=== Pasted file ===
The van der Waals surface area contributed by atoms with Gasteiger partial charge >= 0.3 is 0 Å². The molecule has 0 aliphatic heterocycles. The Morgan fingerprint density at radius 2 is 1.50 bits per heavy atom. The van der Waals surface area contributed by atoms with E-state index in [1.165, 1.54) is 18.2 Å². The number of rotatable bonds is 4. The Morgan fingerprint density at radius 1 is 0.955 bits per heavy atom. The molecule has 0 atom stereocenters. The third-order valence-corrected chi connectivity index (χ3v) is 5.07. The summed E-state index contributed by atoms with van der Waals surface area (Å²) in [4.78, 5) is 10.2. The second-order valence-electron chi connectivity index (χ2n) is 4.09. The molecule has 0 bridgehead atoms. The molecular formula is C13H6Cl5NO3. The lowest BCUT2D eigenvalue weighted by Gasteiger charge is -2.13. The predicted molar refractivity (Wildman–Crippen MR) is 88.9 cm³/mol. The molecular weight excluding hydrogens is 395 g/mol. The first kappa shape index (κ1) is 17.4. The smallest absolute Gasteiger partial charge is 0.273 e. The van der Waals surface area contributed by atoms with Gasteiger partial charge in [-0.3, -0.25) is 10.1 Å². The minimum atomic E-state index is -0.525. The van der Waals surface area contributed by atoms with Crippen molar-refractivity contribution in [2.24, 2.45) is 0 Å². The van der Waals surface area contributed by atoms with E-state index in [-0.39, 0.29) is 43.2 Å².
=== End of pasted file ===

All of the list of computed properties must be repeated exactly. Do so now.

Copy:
The van der Waals surface area contributed by atoms with Gasteiger partial charge >= 0.3 is 0 Å². The molecule has 0 aliphatic heterocycles. The Morgan fingerprint density at radius 2 is 1.50 bits per heavy atom. The van der Waals surface area contributed by atoms with E-state index in [1.165, 1.54) is 18.2 Å². The number of rotatable bonds is 4. The Morgan fingerprint density at radius 1 is 0.955 bits per heavy atom. The molecule has 0 atom stereocenters. The third-order valence-corrected chi connectivity index (χ3v) is 5.07. The summed E-state index contributed by atoms with van der Waals surface area (Å²) in [4.78, 5) is 10.2. The second-order valence-electron chi connectivity index (χ2n) is 4.09. The molecule has 0 bridgehead atoms. The molecular formula is C13H6Cl5NO3. The lowest BCUT2D eigenvalue weighted by Gasteiger charge is -2.13. The predicted molar refractivity (Wildman–Crippen MR) is 88.9 cm³/mol. The molecular weight excluding hydrogens is 395 g/mol. The first kappa shape index (κ1) is 17.4. The smallest absolute Gasteiger partial charge is 0.273 e. The van der Waals surface area contributed by atoms with Gasteiger partial charge in [-0.3, -0.25) is 10.1 Å². The minimum atomic E-state index is -0.525. The van der Waals surface area contributed by atoms with Crippen molar-refractivity contribution in [2.24, 2.45) is 0 Å². The van der Waals surface area contributed by atoms with E-state index in [-0.39, 0.29) is 43.2 Å².